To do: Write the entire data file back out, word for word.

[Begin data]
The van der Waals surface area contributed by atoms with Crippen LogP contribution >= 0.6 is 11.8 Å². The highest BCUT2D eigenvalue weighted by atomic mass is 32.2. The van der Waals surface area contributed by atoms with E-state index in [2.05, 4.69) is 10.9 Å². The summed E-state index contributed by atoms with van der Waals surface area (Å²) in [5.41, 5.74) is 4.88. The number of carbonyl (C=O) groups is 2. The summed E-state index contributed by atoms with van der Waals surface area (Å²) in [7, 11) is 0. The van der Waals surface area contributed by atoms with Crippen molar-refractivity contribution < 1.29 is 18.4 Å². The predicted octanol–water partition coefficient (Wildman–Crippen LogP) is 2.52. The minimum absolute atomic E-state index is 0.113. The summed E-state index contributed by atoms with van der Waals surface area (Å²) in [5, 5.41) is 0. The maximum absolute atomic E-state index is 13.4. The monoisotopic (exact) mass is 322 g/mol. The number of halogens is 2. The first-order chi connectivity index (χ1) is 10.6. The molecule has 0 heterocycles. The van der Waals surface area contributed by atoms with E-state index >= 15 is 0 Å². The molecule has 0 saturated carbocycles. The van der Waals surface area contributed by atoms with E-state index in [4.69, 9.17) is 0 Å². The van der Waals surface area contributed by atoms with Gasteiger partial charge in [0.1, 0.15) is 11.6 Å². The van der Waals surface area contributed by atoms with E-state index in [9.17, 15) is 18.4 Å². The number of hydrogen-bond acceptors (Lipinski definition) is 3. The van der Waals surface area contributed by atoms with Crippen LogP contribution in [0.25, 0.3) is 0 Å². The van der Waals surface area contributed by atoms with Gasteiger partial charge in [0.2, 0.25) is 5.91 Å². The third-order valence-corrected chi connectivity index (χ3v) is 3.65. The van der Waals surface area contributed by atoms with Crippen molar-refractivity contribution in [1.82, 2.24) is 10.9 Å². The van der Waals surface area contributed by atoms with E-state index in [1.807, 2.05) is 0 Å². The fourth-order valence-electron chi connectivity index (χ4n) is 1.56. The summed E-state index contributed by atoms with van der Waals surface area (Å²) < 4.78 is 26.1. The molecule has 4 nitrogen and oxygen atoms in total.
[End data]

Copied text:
The van der Waals surface area contributed by atoms with Crippen LogP contribution >= 0.6 is 11.8 Å². The highest BCUT2D eigenvalue weighted by atomic mass is 32.2. The van der Waals surface area contributed by atoms with E-state index in [2.05, 4.69) is 10.9 Å². The summed E-state index contributed by atoms with van der Waals surface area (Å²) in [5.41, 5.74) is 4.88. The number of carbonyl (C=O) groups is 2. The summed E-state index contributed by atoms with van der Waals surface area (Å²) in [7, 11) is 0. The van der Waals surface area contributed by atoms with Crippen molar-refractivity contribution < 1.29 is 18.4 Å². The predicted octanol–water partition coefficient (Wildman–Crippen LogP) is 2.52. The minimum absolute atomic E-state index is 0.113. The summed E-state index contributed by atoms with van der Waals surface area (Å²) in [5, 5.41) is 0. The maximum absolute atomic E-state index is 13.4. The monoisotopic (exact) mass is 322 g/mol. The number of halogens is 2. The first-order chi connectivity index (χ1) is 10.6. The molecule has 0 heterocycles. The van der Waals surface area contributed by atoms with E-state index >= 15 is 0 Å². The molecule has 0 saturated carbocycles. The van der Waals surface area contributed by atoms with E-state index in [4.69, 9.17) is 0 Å². The van der Waals surface area contributed by atoms with Gasteiger partial charge in [0.1, 0.15) is 11.6 Å². The van der Waals surface area contributed by atoms with E-state index in [9.17, 15) is 18.4 Å². The number of hydrogen-bond acceptors (Lipinski definition) is 3. The van der Waals surface area contributed by atoms with Crippen LogP contribution in [0.25, 0.3) is 0 Å². The van der Waals surface area contributed by atoms with Gasteiger partial charge in [0.2, 0.25) is 5.91 Å². The third-order valence-corrected chi connectivity index (χ3v) is 3.65. The van der Waals surface area contributed by atoms with Crippen molar-refractivity contribution in [1.82, 2.24) is 10.9 Å². The van der Waals surface area contributed by atoms with E-state index in [1.807, 2.05) is 0 Å². The fourth-order valence-electron chi connectivity index (χ4n) is 1.56. The summed E-state index contributed by atoms with van der Waals surface area (Å²) < 4.78 is 26.1. The molecule has 4 nitrogen and oxygen atoms in total.